How to Read Application Settings from the Web.config File at Runtime

This example reads an application setting identified by the key customsetting1 from a Web.config file. The appSettings element is a NameValueCollection collection of strings. Working with collection elements can be slightly more complicated than working with other configuration elements.

To obtain configuration settings for the root-level Web configuration, null is passed to the OpenWebConfiguration method.

To update a configuration setting, use the Save or SaveAs method of the configuration object. For more information, see Using the Configuration Classes. For additional code examples, see the AppSettingsSection class and related classes.

This example uses the non-static method of obtaining configuration data, which allows you to pull configuration data from any application. If you are going to obtain configuration information from the application in which your code resides, use the static method, which processes faster. For more information, see the Working with Local and Remote Configuration Settings section in ASP.NET Configuration API Overview.


System.Configuration.Configuration rootWebConfig1 = System.Web.Configuration.WebConfigurationManager.OpenWebConfiguration(null);
if (rootWebConfig1.AppSettings.Settings.Count > 0)
System.Configuration.KeyValueConfigurationElement customSetting = rootWebConfig1.AppSettings.Settings[“customsetting1”];

if (customSetting != null)
Console.WriteLine(“customsetting1 application string = \”{0}\””, customSetting.Value);
Console.WriteLine(“No customsetting1 application string”);

Dim rootWebConfig1 As System.Configuration.Configuration
rootWebConfig1 = System.Web.Configuration.WebConfigurationManager.OpenWebConfiguration(Nothing)
If (rootWebConfig1.AppSettings.Settings.Count > 0) Then
Dim customSetting As System.Configuration.KeyValueConfigurationElement
customSetting = rootWebConfig1.AppSettings.Settings(“customsetting1”)
If Not (customSetting.Value = Nothing) Then
Console.WriteLine(“customsetting1 application string = {0}”, customSetting.Value)
Console.WriteLine(“No customsetting1 application string”)
End If
End If

Robust Programming
Values read from the appSettings element of the Web.config file are always of type String. If the specified key does not exist in the Web.config file, no error occurs. Instead, an empty string is returned.

The configuration file should be protected on the server by using Windows security settings to limit who can read the file. Avoid storing sensitive information such as user credentials in the appSettings element of the Web.config file. Also consider encrypting configuration settings.

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C# – Example when and why to use delegates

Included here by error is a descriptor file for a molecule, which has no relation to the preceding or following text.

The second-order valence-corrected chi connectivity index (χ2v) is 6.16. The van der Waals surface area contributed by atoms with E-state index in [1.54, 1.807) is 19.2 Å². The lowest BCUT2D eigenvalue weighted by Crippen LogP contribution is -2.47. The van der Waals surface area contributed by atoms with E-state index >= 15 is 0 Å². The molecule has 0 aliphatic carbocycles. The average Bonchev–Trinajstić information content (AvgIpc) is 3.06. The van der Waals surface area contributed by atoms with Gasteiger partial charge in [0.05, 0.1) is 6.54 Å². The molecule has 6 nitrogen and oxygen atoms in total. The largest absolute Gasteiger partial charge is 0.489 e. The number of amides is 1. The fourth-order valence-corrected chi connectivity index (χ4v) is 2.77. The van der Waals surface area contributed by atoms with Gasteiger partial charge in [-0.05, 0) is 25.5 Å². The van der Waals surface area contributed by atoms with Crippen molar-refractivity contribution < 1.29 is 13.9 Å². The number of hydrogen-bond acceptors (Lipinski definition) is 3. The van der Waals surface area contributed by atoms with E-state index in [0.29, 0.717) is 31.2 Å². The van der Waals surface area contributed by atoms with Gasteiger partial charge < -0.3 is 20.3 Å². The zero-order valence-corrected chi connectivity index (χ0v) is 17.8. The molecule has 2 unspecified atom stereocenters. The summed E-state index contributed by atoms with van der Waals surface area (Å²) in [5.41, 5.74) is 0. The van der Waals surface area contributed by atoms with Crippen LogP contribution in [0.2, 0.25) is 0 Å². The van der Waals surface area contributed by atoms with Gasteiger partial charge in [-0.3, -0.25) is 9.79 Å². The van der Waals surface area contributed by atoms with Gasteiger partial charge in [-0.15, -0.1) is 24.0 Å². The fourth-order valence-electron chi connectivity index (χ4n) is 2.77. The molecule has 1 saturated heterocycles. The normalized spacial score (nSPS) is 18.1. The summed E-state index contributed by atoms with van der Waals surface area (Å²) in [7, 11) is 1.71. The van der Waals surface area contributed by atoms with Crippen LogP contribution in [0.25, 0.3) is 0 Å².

Why to use Delegate:
All of us have been exposed to event driven programming of some sort or the other. A delegate can be seen as a placeholder for a/some method(s) and used to pass methods as arguments to other methods. Event handlers are nothing more than methods that are invoked through delegates. You create a custom method, and a class such as a windows control can call your method when a certain event occurs.

Delegates in c# are type safe objects which are used to hold reference of one or more methods. Delegate represents references to methods with a particular parameter list and return type. When you instantiate a delegate, you can associate its instance with any method with a compatible signature and return type.

An interesting and useful property of a delegate is that it does not know or care about the class of the object that it references. Any object will do; all that matters is that the method’s argument types and return type match the delegate’s. This makes delegates perfectly suited for “anonymous” invocation.

What is the use of Delegates?
Suppose if you have multiple methods with same signature (return type & number of parameters) and want to call all the methods with single object then we can go for delegates.

Delegates are two types
–  Single Cast Delegates
–  Multi Cast Delegates

Single Cast Delegates:
Single cast delegate means which hold address of single method like as explained in above example.

public delegate int DelegatSample(int a,int b);

public class Sampleclass
public int Add(int x, int y)
return x + y;
public int Sub(int x, int y)
return x – y;
class Program
static void Main(string[] args)
Sampleclass sc=new Sampleclass();

DelegatSample delgate1 = sc.Add;
int i = delgate1(10, 20);
DelegatSample delgate2 = sc.Sub;
int j = delgate2(20, 10);

Add Result : 30
Sub Result : 10